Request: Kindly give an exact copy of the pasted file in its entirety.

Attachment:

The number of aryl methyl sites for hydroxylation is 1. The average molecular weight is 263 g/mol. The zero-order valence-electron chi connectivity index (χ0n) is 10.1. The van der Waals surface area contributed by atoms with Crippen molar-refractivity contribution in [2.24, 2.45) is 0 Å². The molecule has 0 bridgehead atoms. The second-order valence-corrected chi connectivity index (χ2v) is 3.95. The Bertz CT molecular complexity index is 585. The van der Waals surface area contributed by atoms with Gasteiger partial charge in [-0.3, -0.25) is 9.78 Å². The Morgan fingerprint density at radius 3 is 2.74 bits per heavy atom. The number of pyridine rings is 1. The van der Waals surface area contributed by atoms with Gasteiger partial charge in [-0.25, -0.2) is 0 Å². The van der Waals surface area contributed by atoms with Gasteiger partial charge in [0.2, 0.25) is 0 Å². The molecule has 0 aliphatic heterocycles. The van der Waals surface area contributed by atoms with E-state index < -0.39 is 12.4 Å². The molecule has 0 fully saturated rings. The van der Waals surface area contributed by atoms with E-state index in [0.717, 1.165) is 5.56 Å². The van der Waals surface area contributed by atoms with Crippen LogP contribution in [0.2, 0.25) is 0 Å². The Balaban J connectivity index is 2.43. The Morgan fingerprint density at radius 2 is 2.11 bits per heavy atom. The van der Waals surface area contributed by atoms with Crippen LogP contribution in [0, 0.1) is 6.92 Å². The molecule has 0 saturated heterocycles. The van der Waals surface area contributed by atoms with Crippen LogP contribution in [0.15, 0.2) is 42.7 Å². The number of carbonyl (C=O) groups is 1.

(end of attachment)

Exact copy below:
The number of aryl methyl sites for hydroxylation is 1. The average molecular weight is 263 g/mol. The zero-order valence-electron chi connectivity index (χ0n) is 10.1. The van der Waals surface area contributed by atoms with Crippen molar-refractivity contribution in [2.24, 2.45) is 0 Å². The molecule has 0 bridgehead atoms. The second-order valence-corrected chi connectivity index (χ2v) is 3.95. The Bertz CT molecular complexity index is 585. The van der Waals surface area contributed by atoms with Gasteiger partial charge in [-0.3, -0.25) is 9.78 Å². The Morgan fingerprint density at radius 3 is 2.74 bits per heavy atom. The number of pyridine rings is 1. The van der Waals surface area contributed by atoms with Gasteiger partial charge in [-0.25, -0.2) is 0 Å². The van der Waals surface area contributed by atoms with Gasteiger partial charge in [0.2, 0.25) is 0 Å². The molecule has 0 aliphatic heterocycles. The van der Waals surface area contributed by atoms with E-state index < -0.39 is 12.4 Å². The molecule has 0 fully saturated rings. The van der Waals surface area contributed by atoms with E-state index in [0.717, 1.165) is 5.56 Å². The van der Waals surface area contributed by atoms with Crippen LogP contribution in [0.2, 0.25) is 0 Å². The Balaban J connectivity index is 2.43. The Morgan fingerprint density at radius 2 is 2.11 bits per heavy atom. The van der Waals surface area contributed by atoms with Crippen LogP contribution in [0, 0.1) is 6.92 Å². The molecule has 0 saturated heterocycles. The van der Waals surface area contributed by atoms with Crippen LogP contribution in [0.15, 0.2) is 42.7 Å². The number of carbonyl (C=O) groups is 1.